- Complete inventory of existing ecological and social spatial and non-spatial data and analyses and assess the spatial extent, quality, and utility of datasets for conservation planning & management;
- Complete outreach and development of project partnerships enabling collaboration, access and use of critical ecological and social information, data and analyses;
- Develop a study design to address the technical aspects required to advance Northern Botswana Ecological Assessment and Decision Support Tool. This will include the identification of focal ecosystems, ecosystem processes and species to best characterize the ecological conditions of the region now and into the future with a particular focus on characterizing the conditions for ecologically and socially important wildlife species;
- Complete compilation of best available spatial and non-spatial data and information on ecological and social values identified for the Assessment and DST;
- Identify key information gaps and develop strategy to address gaps;
- Build a data library of existing, relevant, and accessible spatial and non-spatial datasets and information.
- Develop a detailed work plan for completing Phase 2.
Phase 2. Baseline Assessment and Decision-Support Tool Development: The Focus of Phase 2 is to complete the analyses of current conditions to provide the basis for assessing potential changes into the future due to changes in climate or human use patterns. During Phase 2 deliverables will be based upon best available existing information on current ecological and social values (e.g., current vegetation/ecosystem classification, ecological processes, human use and infrastructure and seasonal habitat requirements of selected wildlife species). The regional assessment will provide a current assessment of conditions for selected wildlife species including the distribution, quality, amount, juxtaposition and fragmentation of habitats and ecosystems. Key deliverables from Phase 2 are include:
- Develop seasonal habitat models (e.g., wet season, dry season models) for selected species with modeling approach and resolution based on available information and resources;
- Predict current relative amount and distribution of seasonal habitats for selected species based on best available vegetation models and generalized or specific assumptions regarding key environmental and social drivers (e.g., flooding levels, rainfall conditions, human use patterns and infrastructure);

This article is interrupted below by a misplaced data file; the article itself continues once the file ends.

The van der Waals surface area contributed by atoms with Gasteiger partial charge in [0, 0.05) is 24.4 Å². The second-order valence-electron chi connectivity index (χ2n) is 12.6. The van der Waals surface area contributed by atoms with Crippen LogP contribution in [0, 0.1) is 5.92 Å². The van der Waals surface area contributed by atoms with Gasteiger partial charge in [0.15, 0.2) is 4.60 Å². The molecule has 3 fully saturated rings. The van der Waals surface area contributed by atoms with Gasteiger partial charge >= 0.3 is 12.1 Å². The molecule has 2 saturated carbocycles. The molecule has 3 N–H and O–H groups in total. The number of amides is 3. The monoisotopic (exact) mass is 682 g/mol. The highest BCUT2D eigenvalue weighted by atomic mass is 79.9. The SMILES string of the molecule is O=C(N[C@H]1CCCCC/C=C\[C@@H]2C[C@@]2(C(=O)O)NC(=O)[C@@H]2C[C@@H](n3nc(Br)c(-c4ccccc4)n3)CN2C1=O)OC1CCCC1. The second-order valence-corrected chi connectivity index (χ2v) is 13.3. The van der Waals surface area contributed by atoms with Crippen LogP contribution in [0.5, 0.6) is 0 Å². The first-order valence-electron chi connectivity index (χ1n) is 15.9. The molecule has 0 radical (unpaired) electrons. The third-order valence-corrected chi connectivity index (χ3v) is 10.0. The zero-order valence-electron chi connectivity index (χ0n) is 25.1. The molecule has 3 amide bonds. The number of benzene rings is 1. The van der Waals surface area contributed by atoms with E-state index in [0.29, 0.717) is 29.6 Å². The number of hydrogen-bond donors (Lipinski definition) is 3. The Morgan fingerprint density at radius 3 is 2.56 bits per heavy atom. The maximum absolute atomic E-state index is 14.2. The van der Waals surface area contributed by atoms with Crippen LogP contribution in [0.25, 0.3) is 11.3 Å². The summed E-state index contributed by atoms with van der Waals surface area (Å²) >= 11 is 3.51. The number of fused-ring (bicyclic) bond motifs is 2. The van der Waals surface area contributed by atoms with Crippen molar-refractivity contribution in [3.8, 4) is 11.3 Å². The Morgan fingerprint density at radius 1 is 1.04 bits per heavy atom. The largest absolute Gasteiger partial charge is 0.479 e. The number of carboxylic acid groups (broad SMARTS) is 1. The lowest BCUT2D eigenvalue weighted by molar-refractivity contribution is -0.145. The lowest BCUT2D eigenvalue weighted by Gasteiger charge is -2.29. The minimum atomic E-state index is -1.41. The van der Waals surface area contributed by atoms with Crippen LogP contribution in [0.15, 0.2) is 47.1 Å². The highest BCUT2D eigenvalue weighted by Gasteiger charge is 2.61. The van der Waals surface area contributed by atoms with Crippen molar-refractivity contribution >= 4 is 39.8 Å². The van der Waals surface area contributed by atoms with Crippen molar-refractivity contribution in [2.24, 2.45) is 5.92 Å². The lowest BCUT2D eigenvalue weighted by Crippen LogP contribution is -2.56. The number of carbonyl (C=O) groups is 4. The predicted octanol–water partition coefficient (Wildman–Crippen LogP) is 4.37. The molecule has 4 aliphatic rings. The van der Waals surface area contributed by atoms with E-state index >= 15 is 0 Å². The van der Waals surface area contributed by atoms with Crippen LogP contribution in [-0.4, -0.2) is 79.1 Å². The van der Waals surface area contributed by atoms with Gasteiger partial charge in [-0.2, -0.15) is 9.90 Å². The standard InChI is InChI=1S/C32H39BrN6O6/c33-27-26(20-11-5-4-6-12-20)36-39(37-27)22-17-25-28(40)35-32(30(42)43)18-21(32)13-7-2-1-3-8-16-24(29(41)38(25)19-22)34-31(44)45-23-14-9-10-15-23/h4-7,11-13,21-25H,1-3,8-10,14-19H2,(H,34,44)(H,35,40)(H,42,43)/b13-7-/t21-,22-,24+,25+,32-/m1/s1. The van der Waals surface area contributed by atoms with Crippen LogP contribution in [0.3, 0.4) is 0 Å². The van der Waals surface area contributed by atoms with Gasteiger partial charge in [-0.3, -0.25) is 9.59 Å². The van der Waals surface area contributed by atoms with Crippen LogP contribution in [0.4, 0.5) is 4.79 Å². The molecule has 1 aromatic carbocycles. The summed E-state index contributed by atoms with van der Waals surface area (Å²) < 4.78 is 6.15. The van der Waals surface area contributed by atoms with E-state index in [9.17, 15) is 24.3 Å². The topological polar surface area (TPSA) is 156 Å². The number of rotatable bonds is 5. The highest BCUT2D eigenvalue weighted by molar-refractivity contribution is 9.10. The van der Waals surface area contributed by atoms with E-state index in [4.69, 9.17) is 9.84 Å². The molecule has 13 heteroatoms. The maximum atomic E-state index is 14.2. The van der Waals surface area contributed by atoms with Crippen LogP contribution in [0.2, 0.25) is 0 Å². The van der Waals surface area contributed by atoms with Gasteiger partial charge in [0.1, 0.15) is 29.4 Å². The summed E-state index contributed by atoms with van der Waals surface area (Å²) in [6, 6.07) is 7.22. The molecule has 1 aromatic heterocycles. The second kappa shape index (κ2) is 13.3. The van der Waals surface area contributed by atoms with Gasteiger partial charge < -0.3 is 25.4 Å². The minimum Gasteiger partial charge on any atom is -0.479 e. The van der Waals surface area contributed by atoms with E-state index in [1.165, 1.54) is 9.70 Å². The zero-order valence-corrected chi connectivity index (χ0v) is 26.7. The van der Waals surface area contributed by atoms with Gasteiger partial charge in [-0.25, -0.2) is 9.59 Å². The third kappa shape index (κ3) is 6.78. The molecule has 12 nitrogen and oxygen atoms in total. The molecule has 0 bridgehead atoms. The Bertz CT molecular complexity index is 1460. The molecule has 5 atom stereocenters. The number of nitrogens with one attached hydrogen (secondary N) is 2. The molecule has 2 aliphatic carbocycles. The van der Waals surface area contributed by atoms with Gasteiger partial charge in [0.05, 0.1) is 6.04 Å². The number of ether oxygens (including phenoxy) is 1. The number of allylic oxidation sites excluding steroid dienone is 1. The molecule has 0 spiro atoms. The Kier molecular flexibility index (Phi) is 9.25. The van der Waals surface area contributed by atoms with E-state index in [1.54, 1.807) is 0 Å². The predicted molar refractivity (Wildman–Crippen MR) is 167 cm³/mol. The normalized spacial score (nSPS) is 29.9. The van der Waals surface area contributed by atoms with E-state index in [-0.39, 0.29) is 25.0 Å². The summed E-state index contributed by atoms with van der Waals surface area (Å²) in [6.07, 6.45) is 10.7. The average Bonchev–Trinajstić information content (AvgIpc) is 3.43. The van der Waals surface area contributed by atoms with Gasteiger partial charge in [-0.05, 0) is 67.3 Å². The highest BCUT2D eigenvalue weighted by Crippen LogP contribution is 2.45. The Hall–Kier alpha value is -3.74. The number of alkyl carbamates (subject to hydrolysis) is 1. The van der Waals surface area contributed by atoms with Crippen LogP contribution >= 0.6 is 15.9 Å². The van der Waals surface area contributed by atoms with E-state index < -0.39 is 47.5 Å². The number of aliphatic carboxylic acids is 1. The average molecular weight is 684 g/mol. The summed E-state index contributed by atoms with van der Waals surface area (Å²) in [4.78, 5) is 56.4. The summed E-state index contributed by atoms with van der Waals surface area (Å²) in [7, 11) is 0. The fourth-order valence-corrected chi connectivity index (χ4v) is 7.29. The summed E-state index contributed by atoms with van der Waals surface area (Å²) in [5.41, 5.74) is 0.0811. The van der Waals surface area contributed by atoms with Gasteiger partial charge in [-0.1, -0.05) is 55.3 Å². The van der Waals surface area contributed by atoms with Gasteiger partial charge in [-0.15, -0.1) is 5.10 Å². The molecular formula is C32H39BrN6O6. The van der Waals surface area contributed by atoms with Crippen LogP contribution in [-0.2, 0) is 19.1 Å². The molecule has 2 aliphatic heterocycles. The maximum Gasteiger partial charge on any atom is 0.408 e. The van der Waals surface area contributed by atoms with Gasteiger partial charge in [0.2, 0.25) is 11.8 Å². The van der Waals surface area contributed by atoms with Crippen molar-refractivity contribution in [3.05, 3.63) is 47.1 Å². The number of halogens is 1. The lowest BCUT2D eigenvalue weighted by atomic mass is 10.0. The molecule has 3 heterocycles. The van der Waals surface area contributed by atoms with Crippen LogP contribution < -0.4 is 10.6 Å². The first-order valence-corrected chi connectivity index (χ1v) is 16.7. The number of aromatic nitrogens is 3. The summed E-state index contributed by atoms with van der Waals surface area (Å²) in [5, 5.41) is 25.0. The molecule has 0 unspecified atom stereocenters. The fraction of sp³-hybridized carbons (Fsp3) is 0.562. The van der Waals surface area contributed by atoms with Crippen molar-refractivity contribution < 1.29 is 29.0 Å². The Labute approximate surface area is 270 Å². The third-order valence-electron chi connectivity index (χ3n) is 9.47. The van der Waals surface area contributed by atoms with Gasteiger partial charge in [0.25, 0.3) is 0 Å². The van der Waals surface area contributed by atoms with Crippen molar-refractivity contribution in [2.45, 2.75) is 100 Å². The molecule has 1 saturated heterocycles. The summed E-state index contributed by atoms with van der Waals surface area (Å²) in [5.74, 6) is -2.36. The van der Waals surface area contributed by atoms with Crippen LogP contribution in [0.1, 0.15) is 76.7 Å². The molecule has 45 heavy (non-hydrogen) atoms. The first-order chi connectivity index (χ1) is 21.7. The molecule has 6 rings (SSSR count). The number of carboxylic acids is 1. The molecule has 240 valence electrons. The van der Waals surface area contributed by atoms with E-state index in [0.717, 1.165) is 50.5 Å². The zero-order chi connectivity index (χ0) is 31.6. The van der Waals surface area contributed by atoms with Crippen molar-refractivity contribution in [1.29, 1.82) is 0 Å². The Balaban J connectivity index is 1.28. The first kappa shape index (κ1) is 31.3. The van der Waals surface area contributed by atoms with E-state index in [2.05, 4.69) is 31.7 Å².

- Assess species-specific wildlife seasonal movement requirements through movement models that incorporate the best available information on historic and current movements, seasonal habitat distributions and potential barriers to movement;
- Assemble data, models and supporting spatial layers into a GIS-based toolkit that allows easy viewing, manipulation and updating of the information;
- Document assumptions, methods, results and limitations of the effort, as well as recommendations for next steps and management applications.
- Develop a detailed work plan to complete Phase 3.
Phase 3. Increasing the rigor and scientific robustness of the analyses: The data compilation, synthesis and model development undertaken in Phase 2 will be used to identify critical information gaps in our ability to understand and model current and potential future habitat distributions for key wildlife species in the Delta and surrounding region. A work plan for increasing the rigor and scientific robustness of analyses will be developed near the completion of the Phase 2. Key deliverables from Phase 3 are anticipated to include:
- Incorporation of on-going field data collection efforts to increase the robustness and precision of existing vegetation modeling, utilized to test habitat and movement models for robustness in fine-scale changes in vegetation classifications;
- Apply partially or fully executed habitat models to existing predictions of vegetation conditions under climate change scenarios; this will be dependent upon availability and quality of existing data on vegetation predictions. These analyses will emphasize identifying the potential change in habitat quantity and possibly major shifts in distributions;
- Examine ability to link population relative abundance and structure data to habitat predictions, landscape conditions (e.g., habitat configuration) or regional distributions; and
- Develop additional decision-support tools including a regional conservation area design identifying key areas for wildlife conservation under current and future conditions.
Project collaborators include the Botswana Department of Wildlife and National Parks, Okavango Research Institute and Round River Conservation Studies. Phase 1 will be critical to identify additional collaborators and partners that may advance the work through contributions of data, expertise or other necessary resources.[/symple_toggle]